By Christopher Dickey | Newsweek Web Exclusive
Jul 31, 2009
In Afghanistan, Americans should deploy Pvt. Social Worker and Maj. Sociologist.
PBI: The conclusion first:
“You have to learn to discriminate if you’re going to win,” said Villalobos. “And in Afghanistan, that’s the problem. You don’t know how to do that. You don’t speak the languages; you don’t understand the cultures. And then you have two other problems. First, you are the invader, the outsider.” And that’s not going to change. “And second, you add to this the problem with your own record of human-rights violations.” Villalobos mentioned the Iraq horror picture show at Abu Ghraib in 2004 and the long history of abuses at the Bagram military base.To achieve anything in that sort of environment, soldiers have to be willing and able to move around among the public. But the “force protection” that is at the heart of so many U.S. military tactics and procedures makes that awkward if not impossible. You can’t convince the people you can protect them from the insurgents, after all, if you look like you’re not sure you can protect yourself. They just ask why you’re there in the first place. And that question is increasingly hard to answer.
PBI: Now the middle meat:
“Afghanistan,” said Villalbos, “is super complicado.”
“In the old days, your problem was to defeat the enemy, and it didn’t matter which way you did it,” the veteran guerrilla told me. “We had rural societies that were cut off from each other; you could eliminate your enemies without people seeing, and you could create a long peace that way. But in a world that is more interconnected, the idea of human rights has become more universal, and there has developed a direct relationship between human rights and military effectiveness.” Is McChrystal reading Villalobos? They seem to be very much on the same page.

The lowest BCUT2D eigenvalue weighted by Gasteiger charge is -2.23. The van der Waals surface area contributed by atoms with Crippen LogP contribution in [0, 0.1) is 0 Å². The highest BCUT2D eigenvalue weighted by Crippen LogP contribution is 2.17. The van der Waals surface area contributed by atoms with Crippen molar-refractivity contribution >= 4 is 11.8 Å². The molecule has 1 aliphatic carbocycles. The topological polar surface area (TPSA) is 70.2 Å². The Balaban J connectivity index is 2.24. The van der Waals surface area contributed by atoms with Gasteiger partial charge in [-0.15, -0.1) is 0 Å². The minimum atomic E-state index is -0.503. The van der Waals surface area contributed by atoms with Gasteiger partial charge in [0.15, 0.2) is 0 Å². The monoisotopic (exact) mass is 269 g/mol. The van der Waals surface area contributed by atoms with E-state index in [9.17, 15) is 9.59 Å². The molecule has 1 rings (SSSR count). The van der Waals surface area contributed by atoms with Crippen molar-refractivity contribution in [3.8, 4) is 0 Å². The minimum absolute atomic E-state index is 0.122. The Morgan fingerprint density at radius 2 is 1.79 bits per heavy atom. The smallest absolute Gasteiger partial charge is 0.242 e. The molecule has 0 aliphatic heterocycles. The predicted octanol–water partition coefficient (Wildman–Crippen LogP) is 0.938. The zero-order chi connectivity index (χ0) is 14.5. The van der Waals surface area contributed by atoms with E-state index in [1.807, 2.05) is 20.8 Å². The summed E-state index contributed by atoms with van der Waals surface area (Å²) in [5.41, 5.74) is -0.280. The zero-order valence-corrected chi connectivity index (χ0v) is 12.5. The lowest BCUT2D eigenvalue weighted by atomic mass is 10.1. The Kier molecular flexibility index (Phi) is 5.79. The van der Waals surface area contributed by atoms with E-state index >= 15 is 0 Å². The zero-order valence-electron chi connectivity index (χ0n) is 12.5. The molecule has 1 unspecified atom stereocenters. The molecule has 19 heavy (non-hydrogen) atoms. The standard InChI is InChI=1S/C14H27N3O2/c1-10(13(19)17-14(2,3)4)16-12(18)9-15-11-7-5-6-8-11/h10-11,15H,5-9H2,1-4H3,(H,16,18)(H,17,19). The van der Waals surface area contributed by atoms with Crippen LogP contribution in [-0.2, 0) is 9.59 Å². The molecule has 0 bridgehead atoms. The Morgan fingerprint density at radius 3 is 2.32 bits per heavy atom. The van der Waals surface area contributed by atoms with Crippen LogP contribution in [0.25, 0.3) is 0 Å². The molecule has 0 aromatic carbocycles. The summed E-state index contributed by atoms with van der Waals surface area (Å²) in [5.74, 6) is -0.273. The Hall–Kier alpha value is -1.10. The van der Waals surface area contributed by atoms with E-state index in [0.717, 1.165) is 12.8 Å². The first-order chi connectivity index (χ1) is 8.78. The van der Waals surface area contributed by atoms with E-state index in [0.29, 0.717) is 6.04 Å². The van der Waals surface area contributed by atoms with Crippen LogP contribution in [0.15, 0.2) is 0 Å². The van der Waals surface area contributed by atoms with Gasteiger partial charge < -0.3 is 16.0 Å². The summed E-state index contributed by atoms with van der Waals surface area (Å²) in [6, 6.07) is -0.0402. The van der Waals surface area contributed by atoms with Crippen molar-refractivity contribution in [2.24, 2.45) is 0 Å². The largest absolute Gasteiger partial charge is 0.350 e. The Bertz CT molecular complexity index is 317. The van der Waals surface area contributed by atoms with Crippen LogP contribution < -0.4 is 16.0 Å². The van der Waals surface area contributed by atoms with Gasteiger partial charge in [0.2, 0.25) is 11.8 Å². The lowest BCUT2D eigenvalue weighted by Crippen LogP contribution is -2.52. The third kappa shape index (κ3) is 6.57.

As Villalobos sees it, the power to intimidate is much more limited than it used to be, and the risk of too much intimidation is that you will scare civilians right into the arms of your enemies. (Indeed, this was one of Al Qaeda’s big mistakes in Iraq.) “Too much discussion about human rights has been about ethics,” said Villalobos, “and it’s not only an ethical problem, it’s an operational problem. The army of the future needs officers that are sociologists and soldiers that are social workers.
PBI: Read the beginning and other bits by clicking the Newsweek logo.
+++++++Marcus Aurelius Comment+++++++
Quite possibly, much of the force protection problem can be traced to a terrorist attack on a US bus Honduras in the late 1980s. That influenced future Southern Command (Latin America) commander GEN George Joulwan who later was European command commander during the Balkans interventions. GEN Joulwan’s very robust view of force protection arguably set the tone for much of what our forces are doing today in the CENTCOM AOR.
+++++++Phi Beta Iota Editorial Comment+++++++
“Force Protection” is code for “Friendly Casualty Aversion” as well as the US Army’s old mind-set of not allowing commanders any latitude in the way of mistakes–zero tolerance paved the way for micro-management and micro-reporting, and that is how the US Army trains, equips, and organizes. It became effective at killing indiscriminately and very ineffective at winning and holding ground and the hearts and minds on that ground. The Battle of Jutland and the “Rules of the Game” lessons learned and not learned by the British Empire apply equally to the American Empire. What this boils down to is that the Americans have substituted technology for thinking and doctrine for strategy. There is no good strategic reason for being in Afghanistan, nor is there a good strategic reason for continuing to spend $1 trillion a year on a 1950’s force structure model, and now toward $90 billion a year on a secret intelligence community optimized to cover Soviet communications and little else. At the same time, between partisan ideology, Wall Street special interests, and bureaucratic corporatism, US foreign policy can safely be said to be–we quote Madeline Albright–the equivalent of “gerbils on a wheel.” See the other book below by Morton Halperin, a book that includes as one of the “rules of the game,” “Lie to the President if you can get away with it.” With a lack of integrity so prevasive, America is her own worst enemy.